Sunday, April 21, 2013

The Depression Post #2: Recently . . .

In yesterday’s post, I talked about my struggle with depression and anxiety and the ways in which I have been able to keep both conditions-- for the most part--in check.  I also alluded to the fact that I have been having a rough go of it the last few months and promised to discuss these challenges in more detail today.


Many of the challenges that I have experienced are, in large part, connected to my having a Type-A personality.  I’m a notorious workaholic who likes to take charge and organize everything; I’m conscientious, organized, and goal driven.  When you have a project that you need to see though, I’m the person to call.  While these qualities are all well and good in the workplace, they have a major downside for me personally.


First of all, I have absolutely no patience for laziness, ambivalence, or anyone who doesn’t work as hard or to the same level as me.  As a result, I take on more than my fair share of a project so it’s “done right.”  Then, because I have been doing everything, I feel taken advantage of because I have been doing everything.  When, as it inevitably happens, someone (or someones) become critical of me or the work I have done, I become deeply hurt and resentful of the critique . . . and I break down.


The past few months, I have taken on the challenge of planning two big school events.  While I have had lots of administrative support, it’s been a challenge to corral all of the kid’s ideas and plan events that are both affordable and obtainable.  Moral and financial support aside, I have been putting these events together by myself; anyone who has ever managed student groups and budgets simultaneously can speak to the difficulty of this task and the mercuriality of teenagers.  Suffice it to say, about a week ago, I was at the end of a very frayed rope when a handful of snotty remarks made me snap.  I lived a teacher’s worst nightmare: I started crying in the middle of class-- a torrent of crocodile tears that took several minutes and some pep-talking to pull me out of.  Luckily, I had a regularly scheduled therapist appointment that evening and was able to get slowly back on the right track.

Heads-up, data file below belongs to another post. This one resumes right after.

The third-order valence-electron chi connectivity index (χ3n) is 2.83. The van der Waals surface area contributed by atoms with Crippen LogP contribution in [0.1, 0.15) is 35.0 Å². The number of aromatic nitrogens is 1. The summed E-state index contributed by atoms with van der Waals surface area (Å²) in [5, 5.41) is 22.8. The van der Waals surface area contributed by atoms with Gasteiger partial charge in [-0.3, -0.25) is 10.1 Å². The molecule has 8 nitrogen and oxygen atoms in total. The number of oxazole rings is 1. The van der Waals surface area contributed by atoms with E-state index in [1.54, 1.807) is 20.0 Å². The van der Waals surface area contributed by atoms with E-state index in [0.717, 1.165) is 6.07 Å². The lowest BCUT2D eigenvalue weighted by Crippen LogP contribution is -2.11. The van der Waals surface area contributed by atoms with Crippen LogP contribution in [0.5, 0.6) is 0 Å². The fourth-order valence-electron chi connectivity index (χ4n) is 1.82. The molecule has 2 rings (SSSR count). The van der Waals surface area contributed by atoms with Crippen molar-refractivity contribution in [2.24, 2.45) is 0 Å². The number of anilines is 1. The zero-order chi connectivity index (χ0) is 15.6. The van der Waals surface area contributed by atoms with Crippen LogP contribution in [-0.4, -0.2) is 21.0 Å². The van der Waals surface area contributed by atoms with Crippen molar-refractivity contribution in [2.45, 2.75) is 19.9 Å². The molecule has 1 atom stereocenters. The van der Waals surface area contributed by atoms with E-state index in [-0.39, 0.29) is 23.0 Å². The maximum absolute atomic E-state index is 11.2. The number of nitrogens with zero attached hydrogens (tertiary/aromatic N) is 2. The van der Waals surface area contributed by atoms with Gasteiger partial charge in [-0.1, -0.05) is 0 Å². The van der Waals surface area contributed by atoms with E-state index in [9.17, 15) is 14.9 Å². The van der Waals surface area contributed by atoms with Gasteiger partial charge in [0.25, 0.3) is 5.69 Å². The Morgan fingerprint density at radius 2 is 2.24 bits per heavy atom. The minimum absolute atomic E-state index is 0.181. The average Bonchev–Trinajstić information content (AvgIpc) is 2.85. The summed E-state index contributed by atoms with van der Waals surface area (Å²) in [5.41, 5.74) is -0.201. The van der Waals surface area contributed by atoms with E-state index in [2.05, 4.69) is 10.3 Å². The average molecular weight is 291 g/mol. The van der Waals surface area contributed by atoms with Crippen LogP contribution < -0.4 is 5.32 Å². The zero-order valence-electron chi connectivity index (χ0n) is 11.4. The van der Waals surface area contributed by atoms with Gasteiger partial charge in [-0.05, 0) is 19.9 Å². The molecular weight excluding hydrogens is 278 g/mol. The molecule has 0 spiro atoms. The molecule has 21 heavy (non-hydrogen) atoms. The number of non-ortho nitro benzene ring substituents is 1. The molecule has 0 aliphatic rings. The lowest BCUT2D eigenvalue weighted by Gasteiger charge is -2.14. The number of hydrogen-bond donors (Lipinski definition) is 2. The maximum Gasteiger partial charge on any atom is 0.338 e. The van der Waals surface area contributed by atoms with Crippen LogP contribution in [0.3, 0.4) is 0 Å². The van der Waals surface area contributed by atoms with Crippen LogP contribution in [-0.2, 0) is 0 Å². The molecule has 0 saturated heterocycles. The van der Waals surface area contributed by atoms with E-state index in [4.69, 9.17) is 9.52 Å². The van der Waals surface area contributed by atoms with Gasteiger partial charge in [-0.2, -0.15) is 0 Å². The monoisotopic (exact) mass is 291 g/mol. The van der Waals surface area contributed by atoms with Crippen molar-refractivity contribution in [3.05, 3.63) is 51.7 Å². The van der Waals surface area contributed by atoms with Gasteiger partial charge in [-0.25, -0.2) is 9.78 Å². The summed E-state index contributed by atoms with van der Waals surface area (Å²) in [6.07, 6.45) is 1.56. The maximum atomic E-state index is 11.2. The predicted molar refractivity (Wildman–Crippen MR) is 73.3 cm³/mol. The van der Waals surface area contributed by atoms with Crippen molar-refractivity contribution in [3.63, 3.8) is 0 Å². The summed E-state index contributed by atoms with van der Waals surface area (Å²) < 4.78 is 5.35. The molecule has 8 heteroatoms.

The problem with being a Type-A personality, the problem with being a highly-motivated perfectionist in general, my therapist told me is that you give too much of yourself and others aren’t inclined to return the efforts.  When you keep taking on projects and become the person that everyone relies on, you are the person that EVERYONE relies on.  There is only so much one person can take on before, like me, they begin to feel badly done by and resentful.